How to Create a Vegan Bodybuilding Meal Plan
Not quite sure how to design a vegan bodybuilding meal plan that will help you build muscle and lose fat?
I know I was clueless when I made the switch from a diet of chicken and rice to eating exclusively plants.
I couldn't seem to figure out how balance my macros:
Either too many carbs, too little protein, no clue about where my fats should be, overshooting calories and a lot of headache.
Well, it doesn't have to be this way.
Imagine if you could:
If that sounds interesting then you want to continue reading:
We're going to learn how to design a nutrient-dense vegan diet that fits your macros, aimed at either losing fat or gaining muscle, and becoming healthier and enhancing performance.
Getting adequate nutrition
Calculating your macros is essential in order to get the body you want.
By learning how to manipulate your calories, proteins, fats and carbs, both bulking and cutting becomes a breeze.
Now here is where I see many 'fitness gurus' make a fatal mistake.
Whilst counting macros is an incredibly useful tool for sculpting your physique, it's not the be-all and end-all solution for overall health.
Yes, eating at McDonald's and maintaining a caloric deficit can induce weight loss and even improve markers of health.
But if we look past the caloric deficit, is it a healthy way of eating?
The answer is hell no.
While keeping track of your macros is important - it's equally important to keep an eye on your micros.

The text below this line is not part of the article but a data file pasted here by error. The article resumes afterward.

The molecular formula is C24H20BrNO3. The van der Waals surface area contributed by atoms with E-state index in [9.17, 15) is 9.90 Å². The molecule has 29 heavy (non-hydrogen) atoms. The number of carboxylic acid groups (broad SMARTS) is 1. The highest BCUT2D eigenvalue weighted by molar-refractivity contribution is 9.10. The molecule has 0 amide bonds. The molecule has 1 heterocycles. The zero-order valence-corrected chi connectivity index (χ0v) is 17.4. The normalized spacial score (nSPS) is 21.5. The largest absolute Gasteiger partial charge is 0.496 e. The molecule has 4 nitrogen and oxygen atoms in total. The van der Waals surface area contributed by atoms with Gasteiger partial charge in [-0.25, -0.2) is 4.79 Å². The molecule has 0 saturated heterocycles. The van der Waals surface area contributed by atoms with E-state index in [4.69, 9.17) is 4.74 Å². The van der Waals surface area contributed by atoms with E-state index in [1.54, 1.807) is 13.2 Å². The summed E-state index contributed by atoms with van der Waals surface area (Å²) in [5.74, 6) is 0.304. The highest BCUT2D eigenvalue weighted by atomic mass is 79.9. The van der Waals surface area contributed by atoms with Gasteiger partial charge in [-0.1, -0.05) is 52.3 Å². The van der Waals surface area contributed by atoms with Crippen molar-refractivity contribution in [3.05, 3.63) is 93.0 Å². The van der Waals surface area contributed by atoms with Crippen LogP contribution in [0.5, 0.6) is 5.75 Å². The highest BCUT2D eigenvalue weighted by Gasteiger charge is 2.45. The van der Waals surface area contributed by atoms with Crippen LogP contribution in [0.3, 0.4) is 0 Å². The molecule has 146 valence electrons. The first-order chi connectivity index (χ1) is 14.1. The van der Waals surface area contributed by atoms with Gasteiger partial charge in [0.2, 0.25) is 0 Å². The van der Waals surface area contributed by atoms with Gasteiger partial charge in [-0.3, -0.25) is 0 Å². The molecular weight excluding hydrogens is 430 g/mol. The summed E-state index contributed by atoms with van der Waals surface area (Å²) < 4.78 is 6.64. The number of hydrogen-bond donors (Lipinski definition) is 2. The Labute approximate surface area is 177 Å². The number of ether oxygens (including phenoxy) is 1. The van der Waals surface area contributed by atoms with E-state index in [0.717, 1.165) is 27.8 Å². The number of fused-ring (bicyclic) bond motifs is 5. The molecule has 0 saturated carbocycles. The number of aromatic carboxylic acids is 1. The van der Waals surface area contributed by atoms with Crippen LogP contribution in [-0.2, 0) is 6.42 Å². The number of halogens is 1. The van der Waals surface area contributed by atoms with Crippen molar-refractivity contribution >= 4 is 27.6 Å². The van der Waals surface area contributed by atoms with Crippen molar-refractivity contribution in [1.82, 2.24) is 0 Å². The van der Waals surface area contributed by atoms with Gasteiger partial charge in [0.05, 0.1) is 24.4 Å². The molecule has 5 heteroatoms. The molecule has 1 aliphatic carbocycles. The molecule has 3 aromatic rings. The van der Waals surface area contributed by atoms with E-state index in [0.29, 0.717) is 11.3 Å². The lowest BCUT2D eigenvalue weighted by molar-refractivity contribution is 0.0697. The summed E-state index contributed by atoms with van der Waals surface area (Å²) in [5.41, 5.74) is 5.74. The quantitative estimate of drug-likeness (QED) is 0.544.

Calcium, zinc. iron, iodine, vitamin B12, other vitamins & minerals, omega-3s, fiber, phytonutrients, antioxidants, phenols, carotenoids, anthocyanins, beneficial compounds found in plant such as sulphorophane and the list goes on and on.
Now I can hear what you're thinking:
"That's a veritable shitload of things to keep track of, I don't even know what half of those are"
Luckily there's a very simple way of making sure you're feeding the body with all of these vital nutrients...
... without even having to think about it.
Introducing the concept of nutrient density
Simply put nutrient density of a food is the ratio of nutrients per calorie.
For instance, the standard American diet has a total nutritional density of about zero.
Highly processed and refined foods such as ice cream, candy, cakes, cookies, pizza, burgers and junk food provides tons of energy but negligible amounts of vitamins and minerals etc.
On the opposite side of the spectrum we're looking at whole and unprocessed plant foods.
Think starches, root vegetables, whole grains, legumes i.e beans and lentils, fruits & vegetables, nuts & seeds.
If you base your diet pre-dominantly around these kind of foods the total nutritional density will be exceptionally high.
My recommendation is to make sure that your diet consists of at least 80% whole plant foods, with the remaining 20% allowed to come from less nutrient-dense foods sources.
This way you'll both reap the benefits of a whole food plant based diet and being able to treat yourself from time to time with some vegan ice cream or whatever your guilty pleasure is.
So when designing your diet think 80/20 for hitting the sweet spot between macros and nutrient needs.
Of course, if you so desire it's perfectly fine to stick to 100% unprocessed plant foods.
The reason for giving some leeway to the diet is so you can enjoy going out to restaurants and treat yourself to some decadent vegan food once in a while - without feeling guilty and creating negative thought loops that might lead to bingeing.